Remote & Control

Remote & Control

Using Tech to Give Patients a Bigger Role in Health
Photography by
James Chance

A funny thing happened on the way to expanding telehealth in northern Colorado. 

Seems that one of the patients being monitored at home after congestive heart failure suddenly showed up in the statistics as 8 pounds heavier in one day. This puzzled and alarmed nurses at the Rehabilitation & Visiting Nurse Association for Weld and Larimer counties. 

After a heart failure, rapid weight gain could mean malfunctioning kidneys that aren’t clearing fluids properly. So a nurse called. The patient’s response surprised the nurse – the patient hadn’t yet weighed in on the remotely monitored scale that day. 

They chatted some more and then realized that the patient’s sister had stepped on the scale during a visit and also tried the blood pressure cuff. Mystery solved, marking another successful day in the promise of telehealth to help patients stay healthier and happier in their homes. 

“It’s good to know you’re really watching. Thanks a million,” the patient told the nurse. 

More importantly for the future of the trend, the northern Colorado nurses’ group noticed remarkable results across a broad range of patients using their remote monitoring equipment, purchased in a 2013 grant from the Colorado Health Foundation. Of 28 patients enrolled in the home-monitoring program with congestive heart failure, hypertension, diabetes, chronic obstructive pulmonary disease and other chronic illnesses, none was admitted to the hospital during the next year for their monitored condition. 

Though comorbidities vary across home-nursing populations, national averages show that about 29 percent of home health agency clients are admitted to the hospital in a given year. The difference made by the patient-centered aims of home monitoring is clear to Lori Follett, executive director of the northern nurses that have since merged with the Colorado Visiting Nurse Association. Follett hopes to update the telehealth equipment and expand the program.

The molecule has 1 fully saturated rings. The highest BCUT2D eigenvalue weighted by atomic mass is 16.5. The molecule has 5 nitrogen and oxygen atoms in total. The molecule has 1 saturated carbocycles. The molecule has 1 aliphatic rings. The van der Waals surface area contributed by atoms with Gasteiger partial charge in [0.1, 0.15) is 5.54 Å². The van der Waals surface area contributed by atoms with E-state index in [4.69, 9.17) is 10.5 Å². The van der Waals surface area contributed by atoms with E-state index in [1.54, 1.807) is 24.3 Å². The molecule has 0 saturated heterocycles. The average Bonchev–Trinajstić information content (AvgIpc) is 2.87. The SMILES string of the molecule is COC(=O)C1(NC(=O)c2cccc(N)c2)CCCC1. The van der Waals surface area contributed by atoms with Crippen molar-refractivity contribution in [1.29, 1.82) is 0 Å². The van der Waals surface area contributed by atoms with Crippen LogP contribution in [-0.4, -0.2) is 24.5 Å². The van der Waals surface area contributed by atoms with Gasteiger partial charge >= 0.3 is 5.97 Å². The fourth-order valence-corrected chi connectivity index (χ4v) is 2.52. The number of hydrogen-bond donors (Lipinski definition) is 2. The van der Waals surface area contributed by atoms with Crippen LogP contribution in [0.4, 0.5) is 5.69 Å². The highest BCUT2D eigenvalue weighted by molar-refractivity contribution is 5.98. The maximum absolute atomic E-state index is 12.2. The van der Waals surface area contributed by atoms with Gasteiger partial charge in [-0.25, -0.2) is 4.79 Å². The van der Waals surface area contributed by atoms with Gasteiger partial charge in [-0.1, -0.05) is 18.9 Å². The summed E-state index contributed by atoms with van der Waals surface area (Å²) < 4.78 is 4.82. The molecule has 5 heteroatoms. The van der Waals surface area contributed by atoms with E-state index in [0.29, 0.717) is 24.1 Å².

“It truly does help prevent readmissions. Our patients were really positive about it. They felt they were getting more attention to their health and had high satisfaction. That gave them peace of mind,” Follett said.

This is a way for them to be more proactive. Telehealth makes them feel there’s something they can do.

Lori Follett, executive director, Rehabilitation and Visiting Nurse Association for Weld and Larimer Counties

Carla Cherry, 64, of Greeley, credits her home monitor with helping to save her life. She was living at home with congestive heart failure, COPD and asthma. The daily weight checks told her nurse one day she was massively retaining fluids, a sign her heart was not pumping well, and she wound up first in the emergency room and then the ICU. She ended up shedding 20 pounds of extra fluids. 

She’s no longer using the same device, but has a machine checking in with a United Healthcare nurse for daily weight monitoring. She also answers a few routine questions, and if something’s wrong, the nurse calls. “It’s my independence,” Cherry says of the monitoring devices. “And if I can get the extra help, then I get to stay home. It’s where I belong.” 

In a year where video medical appointments from a smartphone are quickly becoming commonplace in the consumer health world, northern Colorado’s telehealth concept was modest. But it was targeted carefully at a group of patients whose quality of life and costs could be greatly impacted by some simple technology.